Operational, Performance and Financial Data Analysis

An analysis of statistical and financial data was conducted to determine trends in Trusted Traders Programs in order to assess the effectiveness and efficiency of program activities and identify possible areas for improvements. The evaluation examined operational and financial data, trends, volumes, types and number of enforcement actions, program budgets and expenditures for FY 2012-2013 to further enhance the assessment of the effectiveness and efficiency of program activities.

Key Stakeholders Interviews

The evaluation conducted a total of 19 one-on-one and group interviews to gather information on the relevance, performance and economy of the Trusted Traders Programs. The interviews were also used to solicit views and explanations on data and results obtained through other methodologies.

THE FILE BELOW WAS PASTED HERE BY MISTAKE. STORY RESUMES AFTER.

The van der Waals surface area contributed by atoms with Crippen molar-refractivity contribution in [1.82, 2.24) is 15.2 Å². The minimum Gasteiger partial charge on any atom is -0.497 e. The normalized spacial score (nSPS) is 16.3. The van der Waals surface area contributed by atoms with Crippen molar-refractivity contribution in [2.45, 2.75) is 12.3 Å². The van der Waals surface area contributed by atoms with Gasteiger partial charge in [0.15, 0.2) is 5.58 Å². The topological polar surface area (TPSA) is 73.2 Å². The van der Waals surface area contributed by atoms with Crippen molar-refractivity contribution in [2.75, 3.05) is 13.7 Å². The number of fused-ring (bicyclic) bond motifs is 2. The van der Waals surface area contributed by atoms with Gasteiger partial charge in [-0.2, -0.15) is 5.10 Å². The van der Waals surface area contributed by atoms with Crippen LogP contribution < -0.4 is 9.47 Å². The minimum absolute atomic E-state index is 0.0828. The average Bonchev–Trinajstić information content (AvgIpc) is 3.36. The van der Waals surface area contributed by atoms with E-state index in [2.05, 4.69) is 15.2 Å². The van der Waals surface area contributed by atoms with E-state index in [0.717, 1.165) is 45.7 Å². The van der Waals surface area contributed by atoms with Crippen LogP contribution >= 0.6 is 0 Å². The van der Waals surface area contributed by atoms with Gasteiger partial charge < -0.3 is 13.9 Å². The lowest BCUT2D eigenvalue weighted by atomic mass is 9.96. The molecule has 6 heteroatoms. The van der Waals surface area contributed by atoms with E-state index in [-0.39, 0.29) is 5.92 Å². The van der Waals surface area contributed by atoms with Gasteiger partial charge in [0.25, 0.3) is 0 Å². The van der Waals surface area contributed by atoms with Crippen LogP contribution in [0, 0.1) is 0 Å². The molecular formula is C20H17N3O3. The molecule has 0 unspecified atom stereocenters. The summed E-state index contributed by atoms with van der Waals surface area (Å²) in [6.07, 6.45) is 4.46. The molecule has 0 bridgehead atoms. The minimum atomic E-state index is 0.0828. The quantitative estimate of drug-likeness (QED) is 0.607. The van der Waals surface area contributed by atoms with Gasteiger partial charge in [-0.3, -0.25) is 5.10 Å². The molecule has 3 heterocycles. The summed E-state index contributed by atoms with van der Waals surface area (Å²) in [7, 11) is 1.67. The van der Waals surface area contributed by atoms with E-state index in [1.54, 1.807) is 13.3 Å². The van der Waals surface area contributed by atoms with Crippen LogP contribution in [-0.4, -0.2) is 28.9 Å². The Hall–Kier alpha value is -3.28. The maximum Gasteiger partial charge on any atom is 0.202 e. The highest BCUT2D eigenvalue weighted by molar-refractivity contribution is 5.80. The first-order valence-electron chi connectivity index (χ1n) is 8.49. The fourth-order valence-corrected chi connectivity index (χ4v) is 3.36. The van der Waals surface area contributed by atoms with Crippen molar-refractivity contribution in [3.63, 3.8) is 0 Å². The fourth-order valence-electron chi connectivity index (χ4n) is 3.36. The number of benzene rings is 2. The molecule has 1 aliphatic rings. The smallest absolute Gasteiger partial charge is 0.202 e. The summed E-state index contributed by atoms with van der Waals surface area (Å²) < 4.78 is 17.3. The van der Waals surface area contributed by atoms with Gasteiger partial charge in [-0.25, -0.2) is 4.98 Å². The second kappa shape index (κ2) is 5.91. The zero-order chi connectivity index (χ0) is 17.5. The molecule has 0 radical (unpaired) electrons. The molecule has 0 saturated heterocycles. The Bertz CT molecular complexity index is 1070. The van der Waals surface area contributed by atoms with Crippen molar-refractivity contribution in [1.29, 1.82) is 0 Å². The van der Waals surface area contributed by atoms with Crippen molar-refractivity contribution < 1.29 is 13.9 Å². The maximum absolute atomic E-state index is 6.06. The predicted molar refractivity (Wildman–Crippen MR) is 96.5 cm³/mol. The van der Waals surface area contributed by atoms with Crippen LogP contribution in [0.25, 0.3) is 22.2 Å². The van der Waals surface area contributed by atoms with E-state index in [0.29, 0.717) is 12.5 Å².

Site Visits

The evaluation conducted a site visit to the Greater Toronto Area (GTA) Region to visit the CSA/FAST Importer Unit (Mississauga) and the CSA/FAST Carrier Units (Hamilton). The visit provided the opportunity to gain a solid understanding of how the Programs are managed and delivered in the field; and how regional personnel coordinate with key partners and headquarters. In addition, the site visit served to enhance the understanding of the application process, the risking components of the application process, the compliance activities, and how the performance of these components is measured and tracked.

Survey

An online survey was conducted of Trusted Trader Program members to assess their views on the value of the Programs, and their perceptions as to the benefits and impact of the various Trusted Traders Programs. In addition, the survey was used to determine the extent to which companies have been able to increase their client base, receive cost savings/increased revenue as a result of membership in the Program; and whether or not they have been able to reinvest these savings into infrastructure, systems, tools, resources, etc.